“Researchers question rescued polar expedition,” by Alexandra Witze, and a related letter from the Australian Antarctic Division in correspondence cite critics of Chris Turney’s failed propaganda feat in the Antarctic, saying he grossly exaggerated the scientific value of the expedition. But oddly, these articles don’t mention global warming. (There is one oblique reference in the first article to ocean currents’ impact “on the global carbon cycle.”) So the establishment continues its desperate attempt to hide the fact that this was an alarmist PR event that backfired badly on them.

“The Case of the Missing Heat,” by Jeff Tollefson, reviews research on why “the warming stalled” in 1998. Tollefson reports “the pause has persisted, sparking a minor crisis of confidence in the field.” “Climate skeptics,” he writes, “have seized on the temperature trends as evidence that global warming has ground to a halt. Climate scientists, meanwhile, know that heat must be still building up somewhere in the climate system, but they have struggled to explain where it is going, if not into the atmosphere. Some have begun to wonder whether there is something amiss in their models.” And so on, in like fashion.

Tollefson is annoying in how he bows to political correctness by pretending skeptics are not scientists and scientists are unified in their embrace of alarmism, and understating the crisis of confidence that faces a largely discredited profession. He’s more interesting in his interviews with authors of recent research. He’s disappointing in his neglect of “skeptics” who explained all this much better long ago. He ends on a cowardly note: “Sooner or later, the trend will inevitably reverse. … And when that happens, if scientists are on the right track, the missing heat will reappear and temperatures will spike once again.” This sounds like a test of the alarmists’ theory … but of course, such a thing isn’t allowed on the pages of Nature. He doesn’t tell us when and how much would prove the alarmists right or wrong. Hard to imagine he didn’t ask that obvious question. I wonder how he justifies not reporting their answers.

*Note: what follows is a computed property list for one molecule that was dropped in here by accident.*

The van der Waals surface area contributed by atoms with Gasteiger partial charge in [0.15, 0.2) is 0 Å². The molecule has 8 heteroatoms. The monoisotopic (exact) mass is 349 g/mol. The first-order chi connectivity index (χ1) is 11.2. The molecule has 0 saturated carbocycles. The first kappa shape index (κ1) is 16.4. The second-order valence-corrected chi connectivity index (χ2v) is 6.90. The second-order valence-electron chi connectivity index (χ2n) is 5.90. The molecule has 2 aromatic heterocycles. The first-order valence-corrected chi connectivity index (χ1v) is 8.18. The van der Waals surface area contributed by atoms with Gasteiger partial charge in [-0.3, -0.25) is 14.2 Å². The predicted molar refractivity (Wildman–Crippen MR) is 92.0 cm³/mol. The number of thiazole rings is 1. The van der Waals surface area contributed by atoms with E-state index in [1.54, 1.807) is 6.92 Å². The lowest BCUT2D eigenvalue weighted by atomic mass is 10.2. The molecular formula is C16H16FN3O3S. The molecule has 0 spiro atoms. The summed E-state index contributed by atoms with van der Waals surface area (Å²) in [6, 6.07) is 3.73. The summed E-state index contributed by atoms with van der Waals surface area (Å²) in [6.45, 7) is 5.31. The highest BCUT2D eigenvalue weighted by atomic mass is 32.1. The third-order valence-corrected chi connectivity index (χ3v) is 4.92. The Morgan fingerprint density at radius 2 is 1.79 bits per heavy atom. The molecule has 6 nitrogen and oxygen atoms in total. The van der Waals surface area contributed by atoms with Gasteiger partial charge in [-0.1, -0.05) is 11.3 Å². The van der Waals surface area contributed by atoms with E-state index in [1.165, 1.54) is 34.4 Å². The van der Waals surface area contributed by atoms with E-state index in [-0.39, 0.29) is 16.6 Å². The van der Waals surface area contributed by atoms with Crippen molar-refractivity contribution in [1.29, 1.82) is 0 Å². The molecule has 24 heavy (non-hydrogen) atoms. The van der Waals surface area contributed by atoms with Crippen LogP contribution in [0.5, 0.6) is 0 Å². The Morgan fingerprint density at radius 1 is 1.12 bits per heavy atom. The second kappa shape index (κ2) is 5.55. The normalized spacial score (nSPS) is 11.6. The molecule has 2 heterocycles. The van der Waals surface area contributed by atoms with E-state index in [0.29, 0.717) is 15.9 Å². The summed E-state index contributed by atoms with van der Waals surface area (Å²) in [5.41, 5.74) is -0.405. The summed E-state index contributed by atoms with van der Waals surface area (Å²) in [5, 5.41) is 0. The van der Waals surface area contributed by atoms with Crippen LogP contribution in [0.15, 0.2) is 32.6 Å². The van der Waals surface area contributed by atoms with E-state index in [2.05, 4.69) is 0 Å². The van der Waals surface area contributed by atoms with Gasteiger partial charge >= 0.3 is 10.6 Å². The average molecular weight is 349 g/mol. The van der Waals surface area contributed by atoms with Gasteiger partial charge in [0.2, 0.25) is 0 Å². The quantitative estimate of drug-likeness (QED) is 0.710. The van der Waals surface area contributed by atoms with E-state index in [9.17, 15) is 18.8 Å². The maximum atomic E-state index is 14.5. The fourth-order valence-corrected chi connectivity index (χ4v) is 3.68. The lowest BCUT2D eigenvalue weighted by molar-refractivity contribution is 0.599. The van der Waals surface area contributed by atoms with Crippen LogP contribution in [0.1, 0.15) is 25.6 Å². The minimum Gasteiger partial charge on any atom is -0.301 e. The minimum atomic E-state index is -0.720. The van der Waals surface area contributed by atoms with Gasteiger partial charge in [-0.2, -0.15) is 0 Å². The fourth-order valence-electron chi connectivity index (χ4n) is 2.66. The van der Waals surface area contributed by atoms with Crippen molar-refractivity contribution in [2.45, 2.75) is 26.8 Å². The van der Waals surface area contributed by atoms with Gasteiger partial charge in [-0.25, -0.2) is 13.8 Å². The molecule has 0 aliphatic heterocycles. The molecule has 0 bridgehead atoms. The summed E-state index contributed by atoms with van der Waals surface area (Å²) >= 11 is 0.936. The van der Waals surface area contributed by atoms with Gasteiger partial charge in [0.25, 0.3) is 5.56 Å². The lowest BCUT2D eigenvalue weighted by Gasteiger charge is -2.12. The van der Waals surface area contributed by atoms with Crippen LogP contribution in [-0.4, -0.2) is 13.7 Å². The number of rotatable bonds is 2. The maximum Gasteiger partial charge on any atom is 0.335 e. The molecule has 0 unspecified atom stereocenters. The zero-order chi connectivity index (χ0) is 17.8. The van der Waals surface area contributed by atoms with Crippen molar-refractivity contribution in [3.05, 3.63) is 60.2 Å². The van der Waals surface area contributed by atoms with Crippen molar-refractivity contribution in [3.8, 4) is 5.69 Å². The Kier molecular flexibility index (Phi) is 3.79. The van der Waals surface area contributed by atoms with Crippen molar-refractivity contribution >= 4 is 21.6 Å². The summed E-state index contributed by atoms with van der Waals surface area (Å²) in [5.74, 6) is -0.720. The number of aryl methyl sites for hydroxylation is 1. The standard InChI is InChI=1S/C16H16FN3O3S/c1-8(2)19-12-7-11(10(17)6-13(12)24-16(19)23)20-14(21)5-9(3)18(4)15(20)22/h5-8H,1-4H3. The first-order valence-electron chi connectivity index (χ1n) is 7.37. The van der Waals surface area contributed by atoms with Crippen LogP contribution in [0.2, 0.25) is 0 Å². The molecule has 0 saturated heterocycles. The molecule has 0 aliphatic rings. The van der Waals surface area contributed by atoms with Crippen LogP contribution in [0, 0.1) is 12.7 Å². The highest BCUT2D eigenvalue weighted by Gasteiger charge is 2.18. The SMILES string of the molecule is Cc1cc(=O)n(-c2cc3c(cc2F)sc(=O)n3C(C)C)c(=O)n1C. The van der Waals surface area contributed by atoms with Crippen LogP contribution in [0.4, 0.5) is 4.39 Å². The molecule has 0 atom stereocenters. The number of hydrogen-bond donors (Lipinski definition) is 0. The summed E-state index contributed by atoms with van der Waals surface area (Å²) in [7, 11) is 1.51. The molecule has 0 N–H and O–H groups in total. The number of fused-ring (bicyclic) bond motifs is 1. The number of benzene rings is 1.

SOURCE: Nature


Long before our modest recent warming began, California experienced much longer and more severe droughts than its current, headline-grabbing drought, scientists report. The San Jose Mercury News provides insight from climate experts on the longer droughts, while pointing out that water use tied to agriculture makes the current drought seem more severe than would otherwise be the case.

“We continue to run California as if the longest drought we are ever going to encounter is about seven years. We’re living in a dream world,” said Scott Stine, professor of geography and environmental studies at Cal State East Bay, in the Mercury News article.

SOURCE: San Jose Mercury News


A new poll by NBC News and The Wall Street Journal shows global warming ranks dead last among 13 public policy priorities. The poll asked which issues should be an absolute priority for President Barack Obama and Congress, and respondents could choose as many of the 13 issues as they liked.

Just 27 percent said addressing climate change should be an absolute priority. A greater number – 29 percent – said Obama and Congress should not address the issue at all. A 41 percent plurality said Obama and Congress should wait before addressing climate change.

No other option was even close to the lack of support for climate change action. Enacting pension and entitlement reform ranked next-to-last at 38 percent.

SOURCE: NBC News/Wall Street Journal


Prominent global warming alarmist Michael Mann recently authored a New York Times editorial presenting global warming activists’ best arguments in favor of a global warming crisis. A quick look at his weak arguments and false claims shows why the American public is increasingly siding with skeptics in the global warming debate. Mann slays straw-man arguments that are not even debated among most alarmists and skeptics, while at the same time scandalously misrepresenting the findings and views of climate scientists. Mann’s self-defeating arguments are meticulously picked apart at